In fact, the minister’s statement to the GTP review session has put its accent on worries about the future, especially, as usual, the likely likelihood of inflation making a turnaround and its implications to urban unemployment being real.

Interestingly, even in that connection the best Ato Sufian could do as finance minister was to appeal to businesses and government to work together. The only problem there is that there evidently is pressing need for vigorous action in that respect. Unfortunately, perhaps he may have been held back by the fact that it was beyond his office’s mandate to make mention of anything about the vitally necessity of fostering the confidence of businesses in government policies.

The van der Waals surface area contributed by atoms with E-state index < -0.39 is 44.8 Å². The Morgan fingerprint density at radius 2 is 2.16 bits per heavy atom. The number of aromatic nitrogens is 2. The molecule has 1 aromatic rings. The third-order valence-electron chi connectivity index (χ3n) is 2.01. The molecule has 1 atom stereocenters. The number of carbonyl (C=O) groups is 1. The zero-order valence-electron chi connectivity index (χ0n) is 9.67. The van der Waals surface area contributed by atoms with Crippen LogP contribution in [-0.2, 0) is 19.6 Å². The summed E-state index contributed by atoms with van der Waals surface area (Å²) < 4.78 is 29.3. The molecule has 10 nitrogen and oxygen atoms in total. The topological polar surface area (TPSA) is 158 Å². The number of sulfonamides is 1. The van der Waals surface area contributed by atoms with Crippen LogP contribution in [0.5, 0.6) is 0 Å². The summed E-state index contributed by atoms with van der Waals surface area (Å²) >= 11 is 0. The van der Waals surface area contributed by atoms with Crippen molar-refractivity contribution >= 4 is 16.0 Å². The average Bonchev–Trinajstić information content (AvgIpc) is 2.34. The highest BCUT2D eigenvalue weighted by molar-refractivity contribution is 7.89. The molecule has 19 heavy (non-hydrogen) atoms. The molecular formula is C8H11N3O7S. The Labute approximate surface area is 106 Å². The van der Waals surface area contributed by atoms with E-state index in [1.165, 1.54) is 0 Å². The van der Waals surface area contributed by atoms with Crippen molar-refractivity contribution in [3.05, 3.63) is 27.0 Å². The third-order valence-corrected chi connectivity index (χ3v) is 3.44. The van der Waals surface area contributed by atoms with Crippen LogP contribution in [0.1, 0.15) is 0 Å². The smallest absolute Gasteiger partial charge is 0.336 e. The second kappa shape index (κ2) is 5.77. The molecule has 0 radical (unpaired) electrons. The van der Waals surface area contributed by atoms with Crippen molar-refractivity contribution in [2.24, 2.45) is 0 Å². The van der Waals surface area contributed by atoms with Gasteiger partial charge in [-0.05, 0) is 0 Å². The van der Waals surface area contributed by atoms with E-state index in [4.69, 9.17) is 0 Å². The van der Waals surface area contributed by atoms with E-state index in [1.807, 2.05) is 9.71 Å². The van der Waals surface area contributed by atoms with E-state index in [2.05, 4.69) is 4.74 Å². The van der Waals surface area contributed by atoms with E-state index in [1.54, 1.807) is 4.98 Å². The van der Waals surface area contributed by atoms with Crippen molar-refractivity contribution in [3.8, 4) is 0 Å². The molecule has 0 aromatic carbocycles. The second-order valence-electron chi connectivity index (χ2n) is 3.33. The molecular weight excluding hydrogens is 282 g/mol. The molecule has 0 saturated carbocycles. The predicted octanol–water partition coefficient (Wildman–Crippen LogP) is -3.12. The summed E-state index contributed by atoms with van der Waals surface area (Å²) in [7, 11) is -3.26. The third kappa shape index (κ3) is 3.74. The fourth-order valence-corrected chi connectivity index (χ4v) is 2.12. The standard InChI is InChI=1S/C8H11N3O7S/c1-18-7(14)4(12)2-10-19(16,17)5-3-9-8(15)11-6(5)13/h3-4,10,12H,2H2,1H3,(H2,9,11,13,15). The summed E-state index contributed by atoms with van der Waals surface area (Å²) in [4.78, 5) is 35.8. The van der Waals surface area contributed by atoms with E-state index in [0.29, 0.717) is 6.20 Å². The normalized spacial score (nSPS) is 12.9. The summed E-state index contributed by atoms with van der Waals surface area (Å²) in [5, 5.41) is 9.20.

Could Ethiopia end data massaging?

There surely is the habitual problem of lack of data integrity, caused by politics considering it insurance for an unaccountable governance. In brief Ethiopia would do better its numbers intimately linked to the country’s reality, instead of political objectives of the ruling party to remain in power in perpetuity. For instance, I would have preferred if the minister did not speak at the GTP review meeting about numbers (2 percent) relating to the decline of the poverty level in the country. The sound of it is good for the politics of foreign aid, but not the reality and the nation’s governance that has gone from bad to worse.

Let me stress here that, while I do not have the data the minister may have, my sense is that it is extremely difficult in this economic and political environment to achieve the rate of poverty reduction that is now being talked about. Recall how much doctoring the numbers hurt Argentina. After several warnings and technical assistance, the IMF last month ended up castigating its doggy economic data, which resulted in one of the rarest declaration of censure by the organization. It did not end there; Argentina is required to rectify all those numbers, or else face ejection.